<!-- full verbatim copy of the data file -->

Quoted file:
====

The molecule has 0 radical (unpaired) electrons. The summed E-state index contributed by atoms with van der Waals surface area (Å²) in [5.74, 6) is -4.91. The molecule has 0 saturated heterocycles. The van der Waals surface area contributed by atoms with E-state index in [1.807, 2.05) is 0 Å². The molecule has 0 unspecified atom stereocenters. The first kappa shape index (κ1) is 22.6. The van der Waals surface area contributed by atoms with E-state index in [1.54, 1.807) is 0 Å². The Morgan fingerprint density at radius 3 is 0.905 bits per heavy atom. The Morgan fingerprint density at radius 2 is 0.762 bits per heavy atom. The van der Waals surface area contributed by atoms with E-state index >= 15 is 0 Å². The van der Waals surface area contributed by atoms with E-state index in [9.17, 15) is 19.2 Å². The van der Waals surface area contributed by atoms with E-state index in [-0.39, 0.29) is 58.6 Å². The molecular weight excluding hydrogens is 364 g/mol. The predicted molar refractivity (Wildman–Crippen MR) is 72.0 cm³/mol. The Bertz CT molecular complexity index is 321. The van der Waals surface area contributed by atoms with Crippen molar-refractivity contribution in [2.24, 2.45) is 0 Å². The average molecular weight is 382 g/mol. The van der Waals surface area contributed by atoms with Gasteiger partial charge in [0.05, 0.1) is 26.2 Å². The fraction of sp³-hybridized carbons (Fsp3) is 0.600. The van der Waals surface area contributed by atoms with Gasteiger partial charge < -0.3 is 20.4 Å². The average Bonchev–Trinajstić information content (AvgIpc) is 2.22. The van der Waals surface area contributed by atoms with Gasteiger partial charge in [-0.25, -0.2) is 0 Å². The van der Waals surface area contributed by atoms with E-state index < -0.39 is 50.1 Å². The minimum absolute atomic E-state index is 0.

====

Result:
The molecule has 0 radical (unpaired) electrons. The summed E-state index contributed by atoms with van der Waals surface area (Å²) in [5.74, 6) is -4.91. The molecule has 0 saturated heterocycles. The van der Waals surface area contributed by atoms with E-state index in [1.807, 2.05) is 0 Å². The molecule has 0 unspecified atom stereocenters. The first kappa shape index (κ1) is 22.6. The van der Waals surface area contributed by atoms with E-state index in [1.54, 1.807) is 0 Å². The Morgan fingerprint density at radius 3 is 0.905 bits per heavy atom. The Morgan fingerprint density at radius 2 is 0.762 bits per heavy atom. The van der Waals surface area contributed by atoms with E-state index >= 15 is 0 Å². The van der Waals surface area contributed by atoms with E-state index in [9.17, 15) is 19.2 Å². The van der Waals surface area contributed by atoms with E-state index in [-0.39, 0.29) is 58.6 Å². The molecular weight excluding hydrogens is 364 g/mol. The predicted molar refractivity (Wildman–Crippen MR) is 72.0 cm³/mol. The Bertz CT molecular complexity index is 321. The van der Waals surface area contributed by atoms with Crippen molar-refractivity contribution in [2.24, 2.45) is 0 Å². The average molecular weight is 382 g/mol. The van der Waals surface area contributed by atoms with Gasteiger partial charge in [0.05, 0.1) is 26.2 Å². The fraction of sp³-hybridized carbons (Fsp3) is 0.600. The van der Waals surface area contributed by atoms with Gasteiger partial charge < -0.3 is 20.4 Å². The average Bonchev–Trinajstić information content (AvgIpc) is 2.22. The van der Waals surface area contributed by atoms with Gasteiger partial charge in [-0.25, -0.2) is 0 Å². The van der Waals surface area contributed by atoms with E-state index < -0.39 is 50.1 Å². The minimum absolute atomic E-state index is 0.